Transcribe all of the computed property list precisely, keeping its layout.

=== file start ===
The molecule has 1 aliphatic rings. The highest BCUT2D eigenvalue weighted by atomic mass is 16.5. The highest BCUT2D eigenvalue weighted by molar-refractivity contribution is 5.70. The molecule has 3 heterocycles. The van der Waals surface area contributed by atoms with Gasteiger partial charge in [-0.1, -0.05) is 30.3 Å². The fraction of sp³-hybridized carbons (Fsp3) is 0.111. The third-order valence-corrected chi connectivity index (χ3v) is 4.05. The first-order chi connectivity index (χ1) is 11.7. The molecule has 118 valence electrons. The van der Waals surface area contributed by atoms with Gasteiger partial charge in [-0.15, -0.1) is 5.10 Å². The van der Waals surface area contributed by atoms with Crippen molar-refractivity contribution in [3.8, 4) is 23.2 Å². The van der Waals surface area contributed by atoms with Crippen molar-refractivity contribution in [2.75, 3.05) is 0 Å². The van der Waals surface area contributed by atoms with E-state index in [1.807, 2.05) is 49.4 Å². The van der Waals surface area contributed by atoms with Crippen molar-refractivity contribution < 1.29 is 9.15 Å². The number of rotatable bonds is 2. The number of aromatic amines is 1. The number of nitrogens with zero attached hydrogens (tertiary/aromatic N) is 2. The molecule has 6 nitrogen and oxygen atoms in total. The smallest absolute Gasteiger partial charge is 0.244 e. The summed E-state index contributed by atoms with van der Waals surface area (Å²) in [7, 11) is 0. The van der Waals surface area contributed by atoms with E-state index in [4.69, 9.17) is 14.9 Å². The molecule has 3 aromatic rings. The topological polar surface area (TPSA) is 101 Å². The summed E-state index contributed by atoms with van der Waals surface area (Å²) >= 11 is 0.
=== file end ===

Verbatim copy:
The molecule has 1 aliphatic rings. The highest BCUT2D eigenvalue weighted by atomic mass is 16.5. The highest BCUT2D eigenvalue weighted by molar-refractivity contribution is 5.70. The molecule has 3 heterocycles. The van der Waals surface area contributed by atoms with Gasteiger partial charge in [-0.1, -0.05) is 30.3 Å². The fraction of sp³-hybridized carbons (Fsp3) is 0.111. The third-order valence-corrected chi connectivity index (χ3v) is 4.05. The first-order chi connectivity index (χ1) is 11.7. The molecule has 118 valence electrons. The van der Waals surface area contributed by atoms with Gasteiger partial charge in [-0.15, -0.1) is 5.10 Å². The van der Waals surface area contributed by atoms with Crippen molar-refractivity contribution in [3.8, 4) is 23.2 Å². The van der Waals surface area contributed by atoms with Crippen molar-refractivity contribution in [2.75, 3.05) is 0 Å². The van der Waals surface area contributed by atoms with E-state index in [1.807, 2.05) is 49.4 Å². The van der Waals surface area contributed by atoms with Crippen molar-refractivity contribution < 1.29 is 9.15 Å². The number of rotatable bonds is 2. The number of aromatic amines is 1. The number of nitrogens with zero attached hydrogens (tertiary/aromatic N) is 2. The molecule has 6 nitrogen and oxygen atoms in total. The smallest absolute Gasteiger partial charge is 0.244 e. The summed E-state index contributed by atoms with van der Waals surface area (Å²) in [7, 11) is 0. The van der Waals surface area contributed by atoms with E-state index in [4.69, 9.17) is 14.9 Å². The molecule has 3 aromatic rings. The topological polar surface area (TPSA) is 101 Å². The summed E-state index contributed by atoms with van der Waals surface area (Å²) >= 11 is 0.